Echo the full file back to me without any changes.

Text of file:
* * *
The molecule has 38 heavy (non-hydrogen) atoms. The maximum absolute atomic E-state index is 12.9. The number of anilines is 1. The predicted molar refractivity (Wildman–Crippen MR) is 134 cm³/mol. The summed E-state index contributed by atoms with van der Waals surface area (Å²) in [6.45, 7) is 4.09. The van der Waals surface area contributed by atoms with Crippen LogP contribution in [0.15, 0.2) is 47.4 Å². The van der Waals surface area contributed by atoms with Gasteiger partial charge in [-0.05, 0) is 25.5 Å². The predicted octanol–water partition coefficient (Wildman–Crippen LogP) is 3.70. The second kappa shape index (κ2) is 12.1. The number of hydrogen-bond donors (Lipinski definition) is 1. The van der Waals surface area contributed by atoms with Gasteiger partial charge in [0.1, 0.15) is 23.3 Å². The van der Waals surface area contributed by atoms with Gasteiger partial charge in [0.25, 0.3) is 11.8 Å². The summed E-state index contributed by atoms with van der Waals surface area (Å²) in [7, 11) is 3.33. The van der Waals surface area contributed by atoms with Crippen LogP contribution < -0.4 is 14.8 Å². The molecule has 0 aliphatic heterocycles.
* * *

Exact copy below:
The molecule has 38 heavy (non-hydrogen) atoms. The maximum absolute atomic E-state index is 12.9. The number of anilines is 1. The predicted molar refractivity (Wildman–Crippen MR) is 134 cm³/mol. The summed E-state index contributed by atoms with van der Waals surface area (Å²) in [6.45, 7) is 4.09. The van der Waals surface area contributed by atoms with Crippen LogP contribution in [0.15, 0.2) is 47.4 Å². The van der Waals surface area contributed by atoms with Gasteiger partial charge in [-0.05, 0) is 25.5 Å². The predicted octanol–water partition coefficient (Wildman–Crippen LogP) is 3.70. The second kappa shape index (κ2) is 12.1. The number of hydrogen-bond donors (Lipinski definition) is 1. The van der Waals surface area contributed by atoms with Gasteiger partial charge in [0.1, 0.15) is 23.3 Å². The van der Waals surface area contributed by atoms with Gasteiger partial charge in [0.25, 0.3) is 11.8 Å². The summed E-state index contributed by atoms with van der Waals surface area (Å²) in [7, 11) is 3.33. The van der Waals surface area contributed by atoms with Crippen LogP contribution < -0.4 is 14.8 Å². The molecule has 0 aliphatic heterocycles.